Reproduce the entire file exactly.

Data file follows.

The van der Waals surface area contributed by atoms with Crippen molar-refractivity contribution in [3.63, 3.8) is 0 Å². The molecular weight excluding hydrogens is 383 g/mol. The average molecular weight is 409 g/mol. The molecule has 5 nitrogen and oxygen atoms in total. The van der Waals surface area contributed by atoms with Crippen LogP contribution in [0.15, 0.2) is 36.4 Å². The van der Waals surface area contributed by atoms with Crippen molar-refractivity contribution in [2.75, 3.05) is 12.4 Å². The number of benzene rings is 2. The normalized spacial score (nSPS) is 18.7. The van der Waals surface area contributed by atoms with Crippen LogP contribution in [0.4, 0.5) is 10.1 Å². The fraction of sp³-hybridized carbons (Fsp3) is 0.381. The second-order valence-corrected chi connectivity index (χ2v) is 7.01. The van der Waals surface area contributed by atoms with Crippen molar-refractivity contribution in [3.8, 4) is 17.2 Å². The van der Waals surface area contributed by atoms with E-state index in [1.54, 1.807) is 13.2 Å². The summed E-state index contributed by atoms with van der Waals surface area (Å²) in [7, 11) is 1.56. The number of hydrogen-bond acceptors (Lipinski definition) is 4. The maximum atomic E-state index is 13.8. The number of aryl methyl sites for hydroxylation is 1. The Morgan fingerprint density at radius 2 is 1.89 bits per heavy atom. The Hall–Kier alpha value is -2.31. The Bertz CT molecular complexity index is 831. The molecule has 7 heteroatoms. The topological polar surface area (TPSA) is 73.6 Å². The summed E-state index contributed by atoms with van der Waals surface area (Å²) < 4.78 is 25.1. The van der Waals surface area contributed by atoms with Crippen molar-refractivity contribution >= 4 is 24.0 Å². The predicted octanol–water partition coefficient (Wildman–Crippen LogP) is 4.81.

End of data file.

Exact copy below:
The van der Waals surface area contributed by atoms with Crippen molar-refractivity contribution in [3.63, 3.8) is 0 Å². The molecular weight excluding hydrogens is 383 g/mol. The average molecular weight is 409 g/mol. The molecule has 5 nitrogen and oxygen atoms in total. The van der Waals surface area contributed by atoms with Crippen LogP contribution in [0.15, 0.2) is 36.4 Å². The van der Waals surface area contributed by atoms with Crippen molar-refractivity contribution in [2.75, 3.05) is 12.4 Å². The number of benzene rings is 2. The normalized spacial score (nSPS) is 18.7. The van der Waals surface area contributed by atoms with Crippen LogP contribution in [0.4, 0.5) is 10.1 Å². The fraction of sp³-hybridized carbons (Fsp3) is 0.381. The second-order valence-corrected chi connectivity index (χ2v) is 7.01. The van der Waals surface area contributed by atoms with Crippen molar-refractivity contribution in [3.8, 4) is 17.2 Å². The van der Waals surface area contributed by atoms with E-state index in [1.54, 1.807) is 13.2 Å². The summed E-state index contributed by atoms with van der Waals surface area (Å²) in [7, 11) is 1.56. The number of hydrogen-bond acceptors (Lipinski definition) is 4. The maximum atomic E-state index is 13.8. The number of aryl methyl sites for hydroxylation is 1. The Morgan fingerprint density at radius 2 is 1.89 bits per heavy atom. The Hall–Kier alpha value is -2.31. The Bertz CT molecular complexity index is 831. The molecule has 7 heteroatoms. The topological polar surface area (TPSA) is 73.6 Å². The summed E-state index contributed by atoms with van der Waals surface area (Å²) < 4.78 is 25.1. The van der Waals surface area contributed by atoms with Crippen molar-refractivity contribution >= 4 is 24.0 Å². The predicted octanol–water partition coefficient (Wildman–Crippen LogP) is 4.81.